There was a melancholy air to this show, which started with lots of dial tones and a soundtrack of British call center employees — automated and otherwise — offering their services, only to meet a lonely silence at the end of the line. What could be more dreary than listening to poor, minimum-wage Maureen trying to talk to the unemployed about their jobseekers’ allowance — only to be left hanging on the line?
There was nothing downbeat about the collection, though, which was filled with riffs on workwear (no job seekers here) in the form of curving cargo pants that narrowed at the ankle, cameraman vests layered over sweatshirts, blouson jackets with wide sleeves and lean, elegant coats and trenches.
Lemaire, who designs the collection with Sarah-Linh Tran, said after the show that he set out to create “refined workwear,” with a dash of Japanese Eighties shapes. He added more color to the collection, too, mostly earth tones such as mustard, clay, teal, olive and dark berry, while sturdy and hardworking fabrics included heavy cotton twill, wool gabardine, water-repellent cotton and nylon.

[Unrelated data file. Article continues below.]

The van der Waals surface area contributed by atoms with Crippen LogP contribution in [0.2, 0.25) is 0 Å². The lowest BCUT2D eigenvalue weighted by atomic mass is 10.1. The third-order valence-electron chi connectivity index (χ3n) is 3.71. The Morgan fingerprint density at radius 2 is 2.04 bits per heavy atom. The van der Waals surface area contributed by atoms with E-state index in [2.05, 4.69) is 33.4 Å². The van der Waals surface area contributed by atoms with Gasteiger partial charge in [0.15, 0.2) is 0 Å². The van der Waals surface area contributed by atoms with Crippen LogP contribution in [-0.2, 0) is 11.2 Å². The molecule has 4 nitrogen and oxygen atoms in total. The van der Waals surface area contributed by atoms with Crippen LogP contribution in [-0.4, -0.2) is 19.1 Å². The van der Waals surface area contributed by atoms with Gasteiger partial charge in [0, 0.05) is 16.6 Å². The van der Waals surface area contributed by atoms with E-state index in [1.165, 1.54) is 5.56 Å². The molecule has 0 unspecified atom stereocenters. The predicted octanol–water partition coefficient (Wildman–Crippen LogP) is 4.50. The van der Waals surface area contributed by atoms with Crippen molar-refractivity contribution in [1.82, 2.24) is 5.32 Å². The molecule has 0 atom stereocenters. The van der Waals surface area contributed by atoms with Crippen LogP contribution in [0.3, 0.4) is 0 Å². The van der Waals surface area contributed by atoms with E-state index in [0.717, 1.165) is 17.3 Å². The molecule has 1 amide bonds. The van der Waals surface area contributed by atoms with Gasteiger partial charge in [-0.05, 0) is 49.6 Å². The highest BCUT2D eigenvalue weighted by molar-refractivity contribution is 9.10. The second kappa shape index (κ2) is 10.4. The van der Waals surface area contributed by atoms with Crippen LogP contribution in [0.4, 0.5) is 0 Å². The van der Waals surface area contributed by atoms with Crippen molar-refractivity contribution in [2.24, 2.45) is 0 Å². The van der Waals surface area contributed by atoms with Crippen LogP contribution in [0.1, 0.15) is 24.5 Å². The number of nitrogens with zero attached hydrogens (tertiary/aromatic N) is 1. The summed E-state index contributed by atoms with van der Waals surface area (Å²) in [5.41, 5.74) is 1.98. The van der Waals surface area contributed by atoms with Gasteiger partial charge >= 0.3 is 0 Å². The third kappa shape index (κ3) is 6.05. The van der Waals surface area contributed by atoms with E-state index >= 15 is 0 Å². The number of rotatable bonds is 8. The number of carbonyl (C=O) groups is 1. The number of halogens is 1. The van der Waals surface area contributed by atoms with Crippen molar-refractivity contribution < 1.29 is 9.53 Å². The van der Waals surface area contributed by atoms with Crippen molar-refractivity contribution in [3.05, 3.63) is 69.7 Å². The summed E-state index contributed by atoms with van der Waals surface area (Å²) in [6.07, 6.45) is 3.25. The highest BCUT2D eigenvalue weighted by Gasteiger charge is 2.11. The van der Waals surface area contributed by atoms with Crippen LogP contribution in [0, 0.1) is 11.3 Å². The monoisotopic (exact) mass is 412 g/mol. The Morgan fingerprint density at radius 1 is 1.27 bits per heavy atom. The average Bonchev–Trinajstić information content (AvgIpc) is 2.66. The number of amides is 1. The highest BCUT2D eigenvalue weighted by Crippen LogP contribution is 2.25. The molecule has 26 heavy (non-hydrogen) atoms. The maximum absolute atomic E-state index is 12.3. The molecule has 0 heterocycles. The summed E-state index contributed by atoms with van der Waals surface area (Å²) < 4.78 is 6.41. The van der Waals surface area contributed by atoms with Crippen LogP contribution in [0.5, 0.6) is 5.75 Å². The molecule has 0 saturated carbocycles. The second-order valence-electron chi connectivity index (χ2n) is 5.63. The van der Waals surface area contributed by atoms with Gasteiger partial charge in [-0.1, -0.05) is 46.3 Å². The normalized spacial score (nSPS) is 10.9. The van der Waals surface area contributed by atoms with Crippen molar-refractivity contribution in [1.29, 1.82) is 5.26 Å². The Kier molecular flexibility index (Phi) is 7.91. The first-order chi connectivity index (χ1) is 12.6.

There was some great knitwear, too. Some was textured, as in a pixel-like pattern for a crewneck sweater, and some came in solid black or navy. Almost all the turtlenecks and pullovers were tucked neatly into the waistbands of trousers, which were cropped or narrow around the ankle. Midway through the show, the soundtrack evolved into actual music — including some upbeat Brian Eno tunes — cutting off the drudge Maureen.